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The National Council of Churches’ collapse

Political activism at the expense of doctrine is a recipe for rapid decline

Rev. Jim Winkler of the National Council of Churches leads a protest in Washington, D.C., on April 5, 2021. Associated Press/Photo by Susan Walsh

The National Council of Churches’ collapse
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What happens when churches go vague on theology and detailed on politics? With the National Council of Churches (NCC), currently celebrating its 75th anniversary, we have the answer.

Have you ever heard of the NCC? If you are under age 60, likely not. But for decades it was the premier liberal voice for Protestant Christianity in America. In 1958 President Dwight Eisenhower laid the cornerstone on the new building in New York that would house the NCC and other Protestant agencies, in a tribute to their wide influence. Newspapers boasted that the new 19-story Interchurch Center, built with help from the Rockefellers, would house 37 Protestant denominations representing 40 million Americans and 144,000 congregations. Occupants included the Methodists, Presbyterians, Reformed Church, and American Baptists, and a host of mainline Protestant agencies.

For decades, the NCC had hundreds of employees and large budgets, and the council commanded respect as a pillar of American civil society. It was for public religion what the American Bar Association was for lawyers. It still has 37 member denominations. But, like those denominations, it is a shell of its former self, with a small staff and budget. What remains of the NCC is nestled in a small suite in the Methodist Building on Capitol Hill in Washington, D.C. What happened?

An early slogan for the ecumenical movement at the 20th century’s dawn was “doctrine divides, service unites.” The NCC’s precursor, the Federal Council of Churches, had this understanding when founded in 1908. At its start the FCC adopted a “social creed” about its expectations for society. Borrowed from the Methodists, and mostly focusing on labor rights, its goals were by today’s standards mild and unobjectionable. But it foreshadowed the ecumenical focus on social and political action at the expense of theology and evangelistic mission.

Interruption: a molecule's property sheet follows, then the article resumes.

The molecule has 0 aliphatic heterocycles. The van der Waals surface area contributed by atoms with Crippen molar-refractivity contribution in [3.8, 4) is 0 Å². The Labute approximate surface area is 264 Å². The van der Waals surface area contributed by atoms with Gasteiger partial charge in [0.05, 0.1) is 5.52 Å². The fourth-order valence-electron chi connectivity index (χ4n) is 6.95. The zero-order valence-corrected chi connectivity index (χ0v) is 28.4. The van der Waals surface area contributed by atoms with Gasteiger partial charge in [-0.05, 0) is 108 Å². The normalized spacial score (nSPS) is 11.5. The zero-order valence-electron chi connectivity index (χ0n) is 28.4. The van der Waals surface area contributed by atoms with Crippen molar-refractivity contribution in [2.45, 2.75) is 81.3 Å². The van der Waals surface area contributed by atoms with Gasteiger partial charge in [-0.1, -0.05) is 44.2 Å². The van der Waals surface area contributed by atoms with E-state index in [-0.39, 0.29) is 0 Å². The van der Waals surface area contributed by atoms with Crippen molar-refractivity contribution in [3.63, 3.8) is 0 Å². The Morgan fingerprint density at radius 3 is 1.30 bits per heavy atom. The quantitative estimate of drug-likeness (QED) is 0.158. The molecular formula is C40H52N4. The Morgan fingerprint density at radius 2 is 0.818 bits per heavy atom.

As did the FCC, the NCC has Eastern Orthodox communions as members. But its central pillars have always been the once formidable denominations of Mainline Protestantism: Methodists, Episcopalians, Lutherans, Presbyterians, Congregationalists, Disciples, northern Baptists. All of these movements were captured by theological modernism early in the last century. Their leaders, seminaries, and agencies minimized or rejected Christianity’s supernatural aspects in favor of social ethics.

A large portrait of 20th century modernist pastor Harry Emerson Fosdick hangs in the first-floor conference room of the Interchurch Center in New York. (Or at least it did when I was last there, before the NCC moved to its smaller offices). Famously, he called for a faith of service over doctrine in his 1922 sermon “Shall the Fundamentalists Win?” Fosdick was founding pastor of Riverside Church in New York, built by the Rockefellers as a cathedral for liberal Protestantism. Riverside Church abutted modernist Union Seminary and the Interchurch Center, forming a triad of liberal theology.

Anti-war evolved into pro-Viet Cong for the religious left, as the NCC and Mainline Protestant agencies succumbed to radical Liberation Theology in the 1970s and 1980s.